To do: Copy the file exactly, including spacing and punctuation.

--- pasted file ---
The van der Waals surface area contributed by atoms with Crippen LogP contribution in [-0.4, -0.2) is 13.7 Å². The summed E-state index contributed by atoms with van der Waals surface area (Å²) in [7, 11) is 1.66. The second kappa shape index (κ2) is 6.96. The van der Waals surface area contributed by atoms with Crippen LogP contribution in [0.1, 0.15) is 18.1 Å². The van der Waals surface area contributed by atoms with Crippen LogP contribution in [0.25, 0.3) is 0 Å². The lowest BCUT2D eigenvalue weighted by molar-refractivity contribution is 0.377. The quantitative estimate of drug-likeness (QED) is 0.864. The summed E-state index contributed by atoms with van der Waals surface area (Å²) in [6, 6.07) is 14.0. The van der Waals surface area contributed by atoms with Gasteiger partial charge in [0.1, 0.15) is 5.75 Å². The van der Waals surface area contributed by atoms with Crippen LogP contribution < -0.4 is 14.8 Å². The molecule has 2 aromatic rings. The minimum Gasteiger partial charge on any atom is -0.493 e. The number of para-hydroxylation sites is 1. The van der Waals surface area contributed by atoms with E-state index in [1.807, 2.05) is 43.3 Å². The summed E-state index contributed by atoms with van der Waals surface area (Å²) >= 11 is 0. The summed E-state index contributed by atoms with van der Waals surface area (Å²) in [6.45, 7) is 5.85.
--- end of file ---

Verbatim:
The van der Waals surface area contributed by atoms with Crippen LogP contribution in [-0.4, -0.2) is 13.7 Å². The summed E-state index contributed by atoms with van der Waals surface area (Å²) in [7, 11) is 1.66. The second kappa shape index (κ2) is 6.96. The van der Waals surface area contributed by atoms with Crippen LogP contribution in [0.1, 0.15) is 18.1 Å². The van der Waals surface area contributed by atoms with Crippen LogP contribution in [0.25, 0.3) is 0 Å². The lowest BCUT2D eigenvalue weighted by molar-refractivity contribution is 0.377. The quantitative estimate of drug-likeness (QED) is 0.864. The summed E-state index contributed by atoms with van der Waals surface area (Å²) in [6, 6.07) is 14.0. The van der Waals surface area contributed by atoms with Gasteiger partial charge in [0.1, 0.15) is 5.75 Å². The van der Waals surface area contributed by atoms with Crippen LogP contribution < -0.4 is 14.8 Å². The molecule has 2 aromatic rings. The minimum Gasteiger partial charge on any atom is -0.493 e. The number of para-hydroxylation sites is 1. The van der Waals surface area contributed by atoms with E-state index in [1.807, 2.05) is 43.3 Å². The summed E-state index contributed by atoms with van der Waals surface area (Å²) >= 11 is 0. The summed E-state index contributed by atoms with van der Waals surface area (Å²) in [6.45, 7) is 5.85.